As a tourist, I caught glimpses of contemporary Spain—its enormous efforts at generating electricity through windmills, its vast olive oil industry reflected in mile upon mile of olive orchards, its huge greenhouses for growing vegetables, few of which actually showed up in our meals, and much more. We stayed in fine hotels, including one which boasted a room in which the poet Rilke had lived and written. Being alone in that room for a time was especially meaningful for Suzanne, who has long loved Rilke’s poetry, and for Barbara, another member of our group who is giving a course on Rilke in the fall. The sheer physical beauty of Andalusia was also apparent almost every day. Our huge and very comfortable 55 passenger bus traversed narrow winding roads and mountainous landscapes for which it was never intended, skillfully navigated by our fearless driver. Once we asked him how he liked driving in such terrain. His reply suggested a certain pride in his professional achievement, but he also added: “It has cost me.” One other dimension of the tourist experience was my utter dependence on Suzanne since I am altogether ignorant of the Spanish language. She is reasonably fluent in Spanish, owing to a year spent in Spain as a young doctoral student pursuing research on Garcia Lorca.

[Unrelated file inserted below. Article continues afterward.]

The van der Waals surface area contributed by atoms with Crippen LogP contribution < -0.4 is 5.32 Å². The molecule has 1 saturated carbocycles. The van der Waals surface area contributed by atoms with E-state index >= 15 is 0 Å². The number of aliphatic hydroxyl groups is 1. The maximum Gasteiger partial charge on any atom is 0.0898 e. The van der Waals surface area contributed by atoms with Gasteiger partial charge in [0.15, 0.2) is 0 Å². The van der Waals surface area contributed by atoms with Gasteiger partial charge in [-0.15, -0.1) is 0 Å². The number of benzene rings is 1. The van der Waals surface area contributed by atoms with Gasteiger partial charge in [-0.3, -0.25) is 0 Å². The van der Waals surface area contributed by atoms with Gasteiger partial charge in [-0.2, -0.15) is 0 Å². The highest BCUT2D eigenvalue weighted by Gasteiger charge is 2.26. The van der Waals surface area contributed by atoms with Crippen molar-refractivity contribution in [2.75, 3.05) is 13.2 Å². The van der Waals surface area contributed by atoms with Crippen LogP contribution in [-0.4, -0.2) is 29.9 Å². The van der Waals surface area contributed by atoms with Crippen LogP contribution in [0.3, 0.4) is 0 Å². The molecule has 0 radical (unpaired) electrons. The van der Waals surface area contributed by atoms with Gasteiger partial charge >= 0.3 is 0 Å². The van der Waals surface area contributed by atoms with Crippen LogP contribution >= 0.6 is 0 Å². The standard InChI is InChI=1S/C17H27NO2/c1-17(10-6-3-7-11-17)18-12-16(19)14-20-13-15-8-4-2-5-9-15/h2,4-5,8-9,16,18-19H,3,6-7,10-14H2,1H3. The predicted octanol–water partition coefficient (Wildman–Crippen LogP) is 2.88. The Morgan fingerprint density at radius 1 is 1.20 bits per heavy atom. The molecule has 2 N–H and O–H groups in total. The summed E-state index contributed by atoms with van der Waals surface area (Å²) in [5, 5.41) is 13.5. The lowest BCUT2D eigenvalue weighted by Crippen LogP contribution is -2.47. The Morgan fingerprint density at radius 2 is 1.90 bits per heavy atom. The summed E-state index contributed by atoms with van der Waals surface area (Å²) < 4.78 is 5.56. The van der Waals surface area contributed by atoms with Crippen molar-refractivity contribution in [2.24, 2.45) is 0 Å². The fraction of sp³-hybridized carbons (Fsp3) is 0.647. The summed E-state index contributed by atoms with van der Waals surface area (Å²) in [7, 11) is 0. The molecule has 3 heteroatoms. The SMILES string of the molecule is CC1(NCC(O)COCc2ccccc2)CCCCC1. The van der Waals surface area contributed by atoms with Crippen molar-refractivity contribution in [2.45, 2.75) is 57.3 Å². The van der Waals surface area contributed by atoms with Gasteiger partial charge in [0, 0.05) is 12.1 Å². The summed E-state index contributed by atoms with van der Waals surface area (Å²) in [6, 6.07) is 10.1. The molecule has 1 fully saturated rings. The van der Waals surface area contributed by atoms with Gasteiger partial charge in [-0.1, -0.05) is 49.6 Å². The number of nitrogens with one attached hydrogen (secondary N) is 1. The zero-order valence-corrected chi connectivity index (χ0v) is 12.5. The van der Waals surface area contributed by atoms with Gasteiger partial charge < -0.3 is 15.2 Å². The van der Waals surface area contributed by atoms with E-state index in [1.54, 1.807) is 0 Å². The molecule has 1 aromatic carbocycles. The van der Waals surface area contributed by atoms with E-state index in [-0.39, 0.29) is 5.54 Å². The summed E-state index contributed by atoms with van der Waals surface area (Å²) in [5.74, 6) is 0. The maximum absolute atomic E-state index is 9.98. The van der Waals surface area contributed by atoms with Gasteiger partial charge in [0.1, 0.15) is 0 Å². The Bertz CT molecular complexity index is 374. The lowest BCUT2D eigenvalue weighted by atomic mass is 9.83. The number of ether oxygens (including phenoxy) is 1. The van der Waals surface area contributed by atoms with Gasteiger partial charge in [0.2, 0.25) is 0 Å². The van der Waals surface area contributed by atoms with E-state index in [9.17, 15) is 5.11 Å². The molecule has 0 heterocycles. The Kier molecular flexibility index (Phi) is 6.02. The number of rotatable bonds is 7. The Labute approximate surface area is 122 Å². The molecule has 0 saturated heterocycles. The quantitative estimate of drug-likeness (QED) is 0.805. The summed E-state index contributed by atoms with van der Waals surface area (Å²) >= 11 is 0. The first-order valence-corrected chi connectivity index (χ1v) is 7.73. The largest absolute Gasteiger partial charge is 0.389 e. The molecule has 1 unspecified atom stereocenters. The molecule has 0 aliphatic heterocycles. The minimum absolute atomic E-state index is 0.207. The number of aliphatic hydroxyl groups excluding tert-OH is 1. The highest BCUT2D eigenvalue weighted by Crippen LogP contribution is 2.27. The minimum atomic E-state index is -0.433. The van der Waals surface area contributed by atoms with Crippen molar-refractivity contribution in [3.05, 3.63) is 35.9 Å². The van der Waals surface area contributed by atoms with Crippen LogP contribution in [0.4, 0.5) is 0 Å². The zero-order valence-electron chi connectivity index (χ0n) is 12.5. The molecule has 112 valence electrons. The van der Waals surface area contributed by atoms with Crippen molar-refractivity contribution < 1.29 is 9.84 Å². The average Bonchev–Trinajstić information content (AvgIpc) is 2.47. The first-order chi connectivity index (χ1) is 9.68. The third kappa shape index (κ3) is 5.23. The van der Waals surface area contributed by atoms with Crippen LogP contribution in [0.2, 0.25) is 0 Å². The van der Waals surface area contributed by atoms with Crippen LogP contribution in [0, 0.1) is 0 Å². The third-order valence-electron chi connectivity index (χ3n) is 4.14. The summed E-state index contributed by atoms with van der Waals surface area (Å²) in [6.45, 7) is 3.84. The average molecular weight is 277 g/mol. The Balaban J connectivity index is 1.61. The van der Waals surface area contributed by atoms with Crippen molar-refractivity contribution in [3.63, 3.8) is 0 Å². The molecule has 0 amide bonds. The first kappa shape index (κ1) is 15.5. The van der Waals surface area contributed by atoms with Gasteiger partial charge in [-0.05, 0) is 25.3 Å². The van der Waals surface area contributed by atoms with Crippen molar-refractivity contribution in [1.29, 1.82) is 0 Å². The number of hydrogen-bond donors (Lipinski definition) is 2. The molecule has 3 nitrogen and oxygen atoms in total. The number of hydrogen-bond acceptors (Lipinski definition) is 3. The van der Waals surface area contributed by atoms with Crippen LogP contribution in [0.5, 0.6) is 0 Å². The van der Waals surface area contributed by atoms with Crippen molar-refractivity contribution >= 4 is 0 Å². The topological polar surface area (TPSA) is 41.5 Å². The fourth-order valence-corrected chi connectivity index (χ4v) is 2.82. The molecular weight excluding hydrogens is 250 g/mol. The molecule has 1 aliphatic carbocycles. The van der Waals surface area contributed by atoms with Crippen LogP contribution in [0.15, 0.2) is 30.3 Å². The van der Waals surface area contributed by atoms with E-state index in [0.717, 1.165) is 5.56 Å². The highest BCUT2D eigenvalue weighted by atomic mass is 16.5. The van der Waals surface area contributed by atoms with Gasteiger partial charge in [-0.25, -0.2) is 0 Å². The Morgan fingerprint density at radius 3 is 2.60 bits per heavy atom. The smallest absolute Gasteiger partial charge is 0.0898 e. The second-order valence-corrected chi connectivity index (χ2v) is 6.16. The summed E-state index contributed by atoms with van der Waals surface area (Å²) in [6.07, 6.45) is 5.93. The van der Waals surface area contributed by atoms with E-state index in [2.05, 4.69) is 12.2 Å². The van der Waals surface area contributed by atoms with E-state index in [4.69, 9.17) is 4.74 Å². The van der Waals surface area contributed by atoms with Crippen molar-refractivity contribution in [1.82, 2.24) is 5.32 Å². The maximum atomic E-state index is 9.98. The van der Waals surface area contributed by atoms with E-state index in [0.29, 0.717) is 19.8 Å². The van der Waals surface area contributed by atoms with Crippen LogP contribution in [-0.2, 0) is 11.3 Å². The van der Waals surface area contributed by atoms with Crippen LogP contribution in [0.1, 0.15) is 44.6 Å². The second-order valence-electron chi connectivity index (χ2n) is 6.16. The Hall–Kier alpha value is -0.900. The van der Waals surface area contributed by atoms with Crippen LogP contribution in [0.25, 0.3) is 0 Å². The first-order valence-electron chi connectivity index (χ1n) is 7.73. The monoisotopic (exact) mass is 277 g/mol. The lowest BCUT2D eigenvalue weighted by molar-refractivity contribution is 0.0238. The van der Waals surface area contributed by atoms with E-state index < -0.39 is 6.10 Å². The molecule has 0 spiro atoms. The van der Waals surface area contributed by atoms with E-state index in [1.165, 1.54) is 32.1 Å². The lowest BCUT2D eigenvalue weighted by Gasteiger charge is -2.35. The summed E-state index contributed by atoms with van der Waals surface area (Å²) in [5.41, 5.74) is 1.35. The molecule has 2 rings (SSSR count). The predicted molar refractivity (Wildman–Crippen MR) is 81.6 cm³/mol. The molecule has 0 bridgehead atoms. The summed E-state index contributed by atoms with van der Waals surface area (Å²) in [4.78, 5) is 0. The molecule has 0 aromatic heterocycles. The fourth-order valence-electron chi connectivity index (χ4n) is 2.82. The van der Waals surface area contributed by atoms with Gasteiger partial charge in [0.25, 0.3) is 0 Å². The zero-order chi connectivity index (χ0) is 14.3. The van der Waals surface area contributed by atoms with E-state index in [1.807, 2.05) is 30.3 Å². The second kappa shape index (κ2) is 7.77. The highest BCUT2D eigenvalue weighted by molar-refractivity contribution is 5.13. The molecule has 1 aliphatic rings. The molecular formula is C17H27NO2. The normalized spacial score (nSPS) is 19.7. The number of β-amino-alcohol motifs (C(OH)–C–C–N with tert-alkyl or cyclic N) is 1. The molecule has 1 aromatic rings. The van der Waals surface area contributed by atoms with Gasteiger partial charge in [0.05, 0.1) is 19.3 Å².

The second lens through which I experienced this trip was that of a historian, with a specialization, if you can call it that, in comparative world history. Just before beginning the trip, I had finally retired from active teaching after some 40 years in various universities. So I came to this experience with the sensibility of a historian accustomed to focusing on “big picture” processes. I had little real knowledge of al-Andalus, except as the site of a remarkable encounter between the worlds of Islam and western Christendom.